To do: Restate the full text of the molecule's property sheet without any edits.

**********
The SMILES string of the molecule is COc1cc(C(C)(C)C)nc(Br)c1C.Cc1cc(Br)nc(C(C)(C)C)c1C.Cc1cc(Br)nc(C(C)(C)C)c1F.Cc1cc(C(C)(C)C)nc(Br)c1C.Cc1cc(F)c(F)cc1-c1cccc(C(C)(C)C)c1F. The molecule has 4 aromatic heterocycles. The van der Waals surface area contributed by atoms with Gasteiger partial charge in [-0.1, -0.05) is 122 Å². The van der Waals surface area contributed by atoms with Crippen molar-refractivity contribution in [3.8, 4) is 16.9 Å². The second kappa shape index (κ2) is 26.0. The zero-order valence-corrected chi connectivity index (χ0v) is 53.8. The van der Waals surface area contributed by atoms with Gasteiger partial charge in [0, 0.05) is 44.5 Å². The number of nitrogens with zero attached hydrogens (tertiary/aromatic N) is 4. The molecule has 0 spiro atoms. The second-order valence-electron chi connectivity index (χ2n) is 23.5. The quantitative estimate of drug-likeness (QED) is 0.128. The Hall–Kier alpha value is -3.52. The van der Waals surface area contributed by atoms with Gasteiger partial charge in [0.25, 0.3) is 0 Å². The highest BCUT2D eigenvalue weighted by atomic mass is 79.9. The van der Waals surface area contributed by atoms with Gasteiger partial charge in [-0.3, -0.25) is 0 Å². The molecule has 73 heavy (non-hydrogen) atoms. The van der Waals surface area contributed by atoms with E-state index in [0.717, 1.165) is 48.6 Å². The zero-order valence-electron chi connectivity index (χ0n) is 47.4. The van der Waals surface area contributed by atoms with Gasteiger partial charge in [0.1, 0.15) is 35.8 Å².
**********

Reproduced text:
The SMILES string of the molecule is COc1cc(C(C)(C)C)nc(Br)c1C.Cc1cc(Br)nc(C(C)(C)C)c1C.Cc1cc(Br)nc(C(C)(C)C)c1F.Cc1cc(C(C)(C)C)nc(Br)c1C.Cc1cc(F)c(F)cc1-c1cccc(C(C)(C)C)c1F. The molecule has 4 aromatic heterocycles. The van der Waals surface area contributed by atoms with Gasteiger partial charge in [-0.1, -0.05) is 122 Å². The van der Waals surface area contributed by atoms with Crippen molar-refractivity contribution in [3.8, 4) is 16.9 Å². The second kappa shape index (κ2) is 26.0. The zero-order valence-corrected chi connectivity index (χ0v) is 53.8. The van der Waals surface area contributed by atoms with Gasteiger partial charge in [0, 0.05) is 44.5 Å². The number of nitrogens with zero attached hydrogens (tertiary/aromatic N) is 4. The molecule has 0 spiro atoms. The second-order valence-electron chi connectivity index (χ2n) is 23.5. The quantitative estimate of drug-likeness (QED) is 0.128. The Hall–Kier alpha value is -3.52. The van der Waals surface area contributed by atoms with Gasteiger partial charge in [0.25, 0.3) is 0 Å². The highest BCUT2D eigenvalue weighted by atomic mass is 79.9. The van der Waals surface area contributed by atoms with Gasteiger partial charge in [-0.3, -0.25) is 0 Å². The molecule has 73 heavy (non-hydrogen) atoms. The van der Waals surface area contributed by atoms with E-state index in [0.717, 1.165) is 48.6 Å². The zero-order valence-electron chi connectivity index (χ0n) is 47.4. The van der Waals surface area contributed by atoms with Gasteiger partial charge in [0.1, 0.15) is 35.8 Å².